Spain: Too Soon to Talk of Economic Recovery

September 24th, 2009

There is increasing talk in the Spanish press about an incipient recovery in the housing market, largely based on some statistics suggesting the collapse in sales might be bottoming out.

Beatriz Corredor, Spain’s Minister of Housing, says you can now buy with “no worries”. Is she right? First of all, what evidence is there the market has touched bottom?

Spanish property prices are bottoming out, suggesting that the market is approaching a corner, according to the latest report from Tinsa, an appraisal company. The problem is, do you believe this data? It smells fishy.

According to Pedro Pérez, president of the G-14 group of Spain’s biggest developers, new sales contracts (pre-sales) stabilised in the second quarter, after 2 years of continuous falls.

Pre-sales “could have touched bottom” says Pérez, but he also concedes that sales are still feeble.

That said Metrovacesa, one of Spain’s biggest developers, and a member of the G-14, reports pre-sales up 82% in the first 6 months of this year compared to the same period last year. Good news? Yes, but in revenue terms results were almost the same as last year’s low, thanks to declining prices.

Other developers in the G14 report that sales are being made (which, in itself, is a big improvement on last year), mainly thanks to discounting.

The collapse in Spanish property sales appears to be running out of steam, according to the latest monthly sales figures from the National Institute of Statistics (INE). There were 33,694 home sales in July (not including social housing), the biggest monthly sales figure this year, and only 19.6% lower than the same time last year.

And according to figures from the Ministry of Housing, home sales in the second quarter were 8% higher than in the first, as the market display signs of life. “The impression we have of the property market is one of paralysis, but in the last 12 months almost half a million homes have been sold,” Corredor is quoted as saying.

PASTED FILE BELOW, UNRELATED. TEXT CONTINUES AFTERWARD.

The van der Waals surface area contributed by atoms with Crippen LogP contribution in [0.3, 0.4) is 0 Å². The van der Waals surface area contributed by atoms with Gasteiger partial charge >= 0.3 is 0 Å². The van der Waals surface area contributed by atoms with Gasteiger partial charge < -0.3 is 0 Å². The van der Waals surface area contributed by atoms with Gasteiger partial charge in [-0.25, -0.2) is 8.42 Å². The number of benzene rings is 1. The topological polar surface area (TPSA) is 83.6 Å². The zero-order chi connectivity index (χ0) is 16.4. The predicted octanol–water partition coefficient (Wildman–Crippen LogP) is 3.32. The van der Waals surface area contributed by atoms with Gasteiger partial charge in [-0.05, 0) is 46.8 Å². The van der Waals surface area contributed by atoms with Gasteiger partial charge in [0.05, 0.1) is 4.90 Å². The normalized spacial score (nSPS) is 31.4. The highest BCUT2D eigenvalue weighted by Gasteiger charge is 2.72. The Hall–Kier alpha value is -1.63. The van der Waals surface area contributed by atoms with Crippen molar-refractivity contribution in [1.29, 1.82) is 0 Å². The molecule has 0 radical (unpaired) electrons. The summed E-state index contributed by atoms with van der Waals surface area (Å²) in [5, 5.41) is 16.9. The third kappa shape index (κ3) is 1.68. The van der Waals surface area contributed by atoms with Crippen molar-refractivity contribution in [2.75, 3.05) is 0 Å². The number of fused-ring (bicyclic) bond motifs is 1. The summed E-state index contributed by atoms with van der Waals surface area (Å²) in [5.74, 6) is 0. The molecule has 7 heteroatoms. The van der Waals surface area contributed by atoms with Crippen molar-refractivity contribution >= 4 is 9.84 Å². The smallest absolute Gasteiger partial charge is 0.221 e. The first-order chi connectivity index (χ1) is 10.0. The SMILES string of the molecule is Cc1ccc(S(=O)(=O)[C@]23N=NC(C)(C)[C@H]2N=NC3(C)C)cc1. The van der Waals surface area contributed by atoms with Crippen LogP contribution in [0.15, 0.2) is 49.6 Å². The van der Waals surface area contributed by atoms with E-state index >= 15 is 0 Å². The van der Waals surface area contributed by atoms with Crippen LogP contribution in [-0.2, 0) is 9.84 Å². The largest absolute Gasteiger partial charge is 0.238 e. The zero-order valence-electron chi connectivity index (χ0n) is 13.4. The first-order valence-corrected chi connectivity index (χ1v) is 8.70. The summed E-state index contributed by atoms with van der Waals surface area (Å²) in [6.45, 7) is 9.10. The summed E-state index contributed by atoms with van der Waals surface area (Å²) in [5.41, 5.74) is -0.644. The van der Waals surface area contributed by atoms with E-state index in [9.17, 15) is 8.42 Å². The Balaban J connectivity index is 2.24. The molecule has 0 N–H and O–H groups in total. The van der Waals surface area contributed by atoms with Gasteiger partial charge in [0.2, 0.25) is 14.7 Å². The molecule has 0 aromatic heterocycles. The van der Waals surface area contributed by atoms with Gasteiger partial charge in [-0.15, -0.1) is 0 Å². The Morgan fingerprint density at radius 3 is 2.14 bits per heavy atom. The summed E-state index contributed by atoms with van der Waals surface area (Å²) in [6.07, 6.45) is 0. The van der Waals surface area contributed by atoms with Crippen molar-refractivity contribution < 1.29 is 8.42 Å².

Corredor also argues that, thanks to lower property prices and lower interest rates, housing affordability has improved dramatically in the last year, meaning that people can now go ahead and buy “tranquilamente”, which I would translate as “with no worries”.

Housing affordability has improved from 40% of gross household income in the second quarter of last year to 31% now, according to figures from the Bank of Spain, reported in the Spanish press. “With low interest rates and mortgages that allow them to live comfortably, without stress at the end of the month, families can now go ahead and buy a home without any worries,” was how Corredor put it (my translation).

But The Spanish Mortgage Association (AHE) says it’s “still too soon to talk of a recovery” in a new report just released.

Whilst noting a recent upturn in sales, which it attributes to improving housing affordability driven by lower interest rates , the report worries that the improvement in affordability may run out of steam, as interest rates are now almost as low as they can go.

That means, looking forward, greater housing affordability will have to come from a “prolongation in the adjustment in prices” and an economic recovery that creates jobs and lifts consumer confidence.

But right now, Spain’s economic recovery is still just a twinkle in Prime Minister Zapatero’s eye.

Story from Mark Stucklin

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